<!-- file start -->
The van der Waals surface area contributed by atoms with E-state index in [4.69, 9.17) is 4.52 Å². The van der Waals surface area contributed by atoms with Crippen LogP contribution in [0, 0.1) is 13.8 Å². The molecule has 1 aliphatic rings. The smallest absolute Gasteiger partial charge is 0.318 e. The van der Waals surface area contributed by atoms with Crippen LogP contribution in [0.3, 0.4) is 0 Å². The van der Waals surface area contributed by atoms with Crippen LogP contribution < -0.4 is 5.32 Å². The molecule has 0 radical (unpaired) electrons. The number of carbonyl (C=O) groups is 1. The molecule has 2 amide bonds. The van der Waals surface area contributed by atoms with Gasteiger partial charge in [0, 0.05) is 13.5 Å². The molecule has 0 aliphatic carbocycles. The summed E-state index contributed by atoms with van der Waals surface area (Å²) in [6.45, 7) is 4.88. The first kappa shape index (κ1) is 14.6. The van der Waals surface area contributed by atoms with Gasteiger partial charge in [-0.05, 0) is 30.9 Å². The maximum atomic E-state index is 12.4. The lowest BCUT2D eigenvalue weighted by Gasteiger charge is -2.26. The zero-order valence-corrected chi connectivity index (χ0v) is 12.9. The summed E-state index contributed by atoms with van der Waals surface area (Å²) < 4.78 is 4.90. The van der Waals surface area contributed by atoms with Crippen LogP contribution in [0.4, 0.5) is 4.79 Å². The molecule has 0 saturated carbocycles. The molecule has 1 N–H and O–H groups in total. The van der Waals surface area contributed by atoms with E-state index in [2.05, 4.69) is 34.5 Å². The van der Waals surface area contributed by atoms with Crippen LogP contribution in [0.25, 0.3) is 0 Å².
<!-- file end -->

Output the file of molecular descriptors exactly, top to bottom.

The van der Waals surface area contributed by atoms with E-state index in [4.69, 9.17) is 4.52 Å². The van der Waals surface area contributed by atoms with Crippen LogP contribution in [0, 0.1) is 13.8 Å². The molecule has 1 aliphatic rings. The smallest absolute Gasteiger partial charge is 0.318 e. The van der Waals surface area contributed by atoms with Crippen LogP contribution in [0.3, 0.4) is 0 Å². The van der Waals surface area contributed by atoms with Crippen LogP contribution < -0.4 is 5.32 Å². The molecule has 0 radical (unpaired) electrons. The number of carbonyl (C=O) groups is 1. The molecule has 2 amide bonds. The van der Waals surface area contributed by atoms with Gasteiger partial charge in [0, 0.05) is 13.5 Å². The molecule has 0 aliphatic carbocycles. The summed E-state index contributed by atoms with van der Waals surface area (Å²) in [6.45, 7) is 4.88. The first kappa shape index (κ1) is 14.6. The van der Waals surface area contributed by atoms with Gasteiger partial charge in [-0.05, 0) is 30.9 Å². The maximum atomic E-state index is 12.4. The lowest BCUT2D eigenvalue weighted by Gasteiger charge is -2.26. The zero-order valence-corrected chi connectivity index (χ0v) is 12.9. The summed E-state index contributed by atoms with van der Waals surface area (Å²) < 4.78 is 4.90. The van der Waals surface area contributed by atoms with Crippen LogP contribution in [0.4, 0.5) is 4.79 Å². The molecule has 0 saturated carbocycles. The molecule has 1 N–H and O–H groups in total. The van der Waals surface area contributed by atoms with E-state index in [2.05, 4.69) is 34.5 Å². The van der Waals surface area contributed by atoms with Crippen LogP contribution in [0.25, 0.3) is 0 Å².